Can China take a lesson from Estonia?
In November, China hosted the "World Internet Conference" to advance an open digital economy. Chinese President Xi Jinping said the development of the internet "knows no national boundaries."
In a country developing one of the most stringent online censorship regimes, it may seem counterintuitive that China is pouring massive amounts of resources into becoming a leader in digital innovation and artificial intelligence.
Organizations like Freedom House call China the "world's worst abuser of internet freedom" and warn that "growing police access to user data have turned China into a 'techno-dystopia.'"
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A big part of China's growing "techno-dystopia" is a social credit system, which from 2020 onward will evaluate and store all citizens' credit-worthiness based on a pre-determined set of social behavior standards. This also applies to companies, organizations and government agencies.
People who don't visit their aging parents regularly, for example, will get minus points. The same goes for people who cross the street on a red light or illegally dump their garbage. And in the city of Zhengzhou, one of more than 40 Chinese cities where pilot projects are currently taking place, people who don't respond to a court order will be reminded of that fact every time they answer their phone.
"Trustworthy" or "dishonest" citizens or companies are either rewarded or punished. Wrongdoers risk losing their right to government services like public housing or can no longer send their children to private schools, for example. People can improve their social score by denouncing fellow citizens.
The aim of this system, which the Economist has called "digital totalitarianism," is to educate the Chinese society to "honest" behavior in the sense of the Communist Party.
Estonia provides the counter-example?
In contrast to China, both in size and approach to public data, the small Baltic state of Estonia has built a reputation for pioneering virtual government services ("e-Estonia"). Built on blockchain technology, Estonia offers citizens more than 4,000 virtual services, including a digital ID, online tax returns, internet voting, healthcare data, electronic signatures and government-issued digital residency for non-resident citizens ("e-residency").
Trust, transparency, accountability, ownership and immutability of data are key features of Estonia's system. If someone applies for unemployment benefits, for example, authorities can access exactly the data needed for the exact service in real time – but nothing else. And citizens are notified when authorities, service providers, police or doctors have looked at their data.
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This reliable and secure way of exchanging information, based on transparency between citizens and the government, seems to have fostered faith between them. According to the 2014 Eurobarometer, 51 percent of Estonians trust their state, compared to only 29 percent of Europeans.
Märt Aro, founder of Estonian tech startup DreamApply, said he trusts Estonia's e-government services as they were developed "keeping in mind that I would be in control of my data."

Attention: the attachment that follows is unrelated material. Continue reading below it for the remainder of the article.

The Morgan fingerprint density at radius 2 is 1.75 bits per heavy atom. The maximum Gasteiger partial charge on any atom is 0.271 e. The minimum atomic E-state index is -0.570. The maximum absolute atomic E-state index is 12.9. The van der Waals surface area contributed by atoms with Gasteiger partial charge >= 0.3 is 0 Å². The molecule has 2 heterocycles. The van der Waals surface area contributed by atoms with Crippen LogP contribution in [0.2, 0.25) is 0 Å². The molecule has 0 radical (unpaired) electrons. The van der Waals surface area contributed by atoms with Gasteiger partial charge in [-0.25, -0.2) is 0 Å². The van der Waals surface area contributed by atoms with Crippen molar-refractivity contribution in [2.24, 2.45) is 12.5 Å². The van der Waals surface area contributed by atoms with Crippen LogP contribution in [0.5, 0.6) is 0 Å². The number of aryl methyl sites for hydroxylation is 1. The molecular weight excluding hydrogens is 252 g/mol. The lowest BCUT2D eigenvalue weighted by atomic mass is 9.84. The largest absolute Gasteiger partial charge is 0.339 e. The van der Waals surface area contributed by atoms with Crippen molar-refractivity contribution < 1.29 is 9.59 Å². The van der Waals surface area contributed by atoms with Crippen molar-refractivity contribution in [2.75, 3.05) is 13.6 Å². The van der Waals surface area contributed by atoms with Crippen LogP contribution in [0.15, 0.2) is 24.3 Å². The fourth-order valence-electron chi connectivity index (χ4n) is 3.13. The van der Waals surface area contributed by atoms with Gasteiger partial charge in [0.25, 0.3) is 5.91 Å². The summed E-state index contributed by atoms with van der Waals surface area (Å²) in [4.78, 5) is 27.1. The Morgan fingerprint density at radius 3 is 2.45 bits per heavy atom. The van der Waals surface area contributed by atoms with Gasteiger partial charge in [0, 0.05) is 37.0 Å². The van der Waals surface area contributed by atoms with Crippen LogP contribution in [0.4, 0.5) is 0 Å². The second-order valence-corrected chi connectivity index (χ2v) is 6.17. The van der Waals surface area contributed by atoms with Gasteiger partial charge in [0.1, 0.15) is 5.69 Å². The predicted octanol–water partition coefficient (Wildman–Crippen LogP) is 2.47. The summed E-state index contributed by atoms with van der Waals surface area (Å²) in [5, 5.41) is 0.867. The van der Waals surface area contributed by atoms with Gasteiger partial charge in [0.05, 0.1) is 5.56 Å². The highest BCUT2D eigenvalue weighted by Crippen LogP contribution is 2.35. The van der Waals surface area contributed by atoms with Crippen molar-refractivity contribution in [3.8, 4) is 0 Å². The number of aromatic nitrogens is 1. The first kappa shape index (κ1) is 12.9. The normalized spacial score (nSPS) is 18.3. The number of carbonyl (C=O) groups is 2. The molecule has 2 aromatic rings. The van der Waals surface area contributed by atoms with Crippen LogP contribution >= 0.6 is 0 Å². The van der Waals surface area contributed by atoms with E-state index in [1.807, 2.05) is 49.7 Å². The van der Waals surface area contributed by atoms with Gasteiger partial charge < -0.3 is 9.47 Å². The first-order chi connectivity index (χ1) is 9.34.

"I can log into the e-health system with my digital ID and see precisely which doctor has looked at my data at what time," he told DW. The system, he added, allows him to make some of his data invisible to his doctors, and guarantees that somebody who looks at his data without permission "will be in trouble."
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Fellow countrywoman Terje Eichelmann also says she has faith in the Estonian state. "You have to have trust a priori in every relationship; so far, the government has not misused it," the 38-year-old told DW. As many of her friends work in cyber security and e-governance, she's confident the system is actually very "complex and secure" even if it looks "very straightforward and open" from the outside.
Trust the system?
Estonia's and China's approach with regard to data regulation, trust and privacy could hardly be more different. Estonia has built a trust architecture that works for the "post-privacy" world, in which knowing and sharing data isn't a problem, as long as the state guarantees that nobody tampers with it.
In China, the government is highly distrusting of its citizens and reward and punishment mechanisms are used to keep its them in check.
It is again counterintuitive that Chinese tend to not see the social credit system as a monitoring tool, and faith in the state appears to be at an all-time high. In fact, about 80 percent of China's 730 million internet users take a positive view of the social credit system, according to a recent survey of 2,200 Chinese citizens conducted by the Freie Universität in Berlin.
While the authors of the study acknowledge that Chinese "may have been very careful" in their evaluation, they stressed that respondents confirmed the positive view in personal interviews.
The 2018 Edelman Trust Barometer echoes this finding: This year, Cathay tops the trust in institutions ranking globally, up from second place in 2017.
Still, one could argue that the massive invasion of privacy of Chinese citizens, thus forcing them in line, is not the same as trust in institutions. And nobody can predict what the possibility of denouncing fellow citizens can do the social harmony, which China tries to uphold at all costs.